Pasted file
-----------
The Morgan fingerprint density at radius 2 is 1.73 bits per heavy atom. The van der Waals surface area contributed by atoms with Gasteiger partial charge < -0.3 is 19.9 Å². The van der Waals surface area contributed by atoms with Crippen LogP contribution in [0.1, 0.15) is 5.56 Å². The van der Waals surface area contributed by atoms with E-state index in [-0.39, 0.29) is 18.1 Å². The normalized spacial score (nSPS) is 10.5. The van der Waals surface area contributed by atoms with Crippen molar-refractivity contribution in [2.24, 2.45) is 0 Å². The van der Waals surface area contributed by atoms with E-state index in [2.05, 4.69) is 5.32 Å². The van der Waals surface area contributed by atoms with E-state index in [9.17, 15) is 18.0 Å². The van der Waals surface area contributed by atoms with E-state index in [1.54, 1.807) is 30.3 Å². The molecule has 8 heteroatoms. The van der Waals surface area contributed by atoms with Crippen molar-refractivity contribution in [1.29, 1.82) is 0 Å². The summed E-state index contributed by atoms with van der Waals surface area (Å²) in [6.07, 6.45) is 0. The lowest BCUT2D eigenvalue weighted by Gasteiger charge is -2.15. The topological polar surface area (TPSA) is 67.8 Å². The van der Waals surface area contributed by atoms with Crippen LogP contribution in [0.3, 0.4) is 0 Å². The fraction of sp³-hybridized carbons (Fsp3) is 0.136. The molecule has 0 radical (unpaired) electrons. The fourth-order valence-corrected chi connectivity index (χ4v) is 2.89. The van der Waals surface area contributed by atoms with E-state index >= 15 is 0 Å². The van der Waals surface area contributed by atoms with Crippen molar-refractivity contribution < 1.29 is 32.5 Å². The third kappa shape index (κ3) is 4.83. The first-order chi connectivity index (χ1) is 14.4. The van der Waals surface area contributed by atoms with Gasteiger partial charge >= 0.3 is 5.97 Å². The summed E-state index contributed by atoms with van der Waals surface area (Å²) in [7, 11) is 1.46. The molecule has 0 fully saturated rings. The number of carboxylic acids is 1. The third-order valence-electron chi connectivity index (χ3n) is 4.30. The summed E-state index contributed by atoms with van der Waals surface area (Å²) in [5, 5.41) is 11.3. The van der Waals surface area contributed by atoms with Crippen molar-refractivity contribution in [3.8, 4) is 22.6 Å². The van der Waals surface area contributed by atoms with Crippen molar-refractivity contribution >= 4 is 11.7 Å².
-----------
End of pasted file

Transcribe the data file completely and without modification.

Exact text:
The Morgan fingerprint density at radius 2 is 1.73 bits per heavy atom. The van der Waals surface area contributed by atoms with Gasteiger partial charge < -0.3 is 19.9 Å². The van der Waals surface area contributed by atoms with Crippen LogP contribution in [0.1, 0.15) is 5.56 Å². The van der Waals surface area contributed by atoms with E-state index in [-0.39, 0.29) is 18.1 Å². The normalized spacial score (nSPS) is 10.5. The van der Waals surface area contributed by atoms with Crippen molar-refractivity contribution in [2.24, 2.45) is 0 Å². The van der Waals surface area contributed by atoms with E-state index in [2.05, 4.69) is 5.32 Å². The van der Waals surface area contributed by atoms with E-state index in [9.17, 15) is 18.0 Å². The van der Waals surface area contributed by atoms with E-state index in [1.54, 1.807) is 30.3 Å². The molecule has 8 heteroatoms. The van der Waals surface area contributed by atoms with Crippen molar-refractivity contribution in [1.29, 1.82) is 0 Å². The summed E-state index contributed by atoms with van der Waals surface area (Å²) in [6.07, 6.45) is 0. The lowest BCUT2D eigenvalue weighted by Gasteiger charge is -2.15. The topological polar surface area (TPSA) is 67.8 Å². The van der Waals surface area contributed by atoms with Crippen LogP contribution in [0.3, 0.4) is 0 Å². The fraction of sp³-hybridized carbons (Fsp3) is 0.136. The molecule has 0 radical (unpaired) electrons. The fourth-order valence-corrected chi connectivity index (χ4v) is 2.89. The van der Waals surface area contributed by atoms with E-state index >= 15 is 0 Å². The van der Waals surface area contributed by atoms with Crippen molar-refractivity contribution < 1.29 is 32.5 Å². The third kappa shape index (κ3) is 4.83. The first-order chi connectivity index (χ1) is 14.4. The van der Waals surface area contributed by atoms with Gasteiger partial charge >= 0.3 is 5.97 Å². The summed E-state index contributed by atoms with van der Waals surface area (Å²) in [7, 11) is 1.46. The molecule has 0 fully saturated rings. The number of carboxylic acids is 1. The third-order valence-electron chi connectivity index (χ3n) is 4.30. The summed E-state index contributed by atoms with van der Waals surface area (Å²) in [5, 5.41) is 11.3. The van der Waals surface area contributed by atoms with Crippen molar-refractivity contribution in [3.8, 4) is 22.6 Å². The van der Waals surface area contributed by atoms with Crippen molar-refractivity contribution >= 4 is 11.7 Å².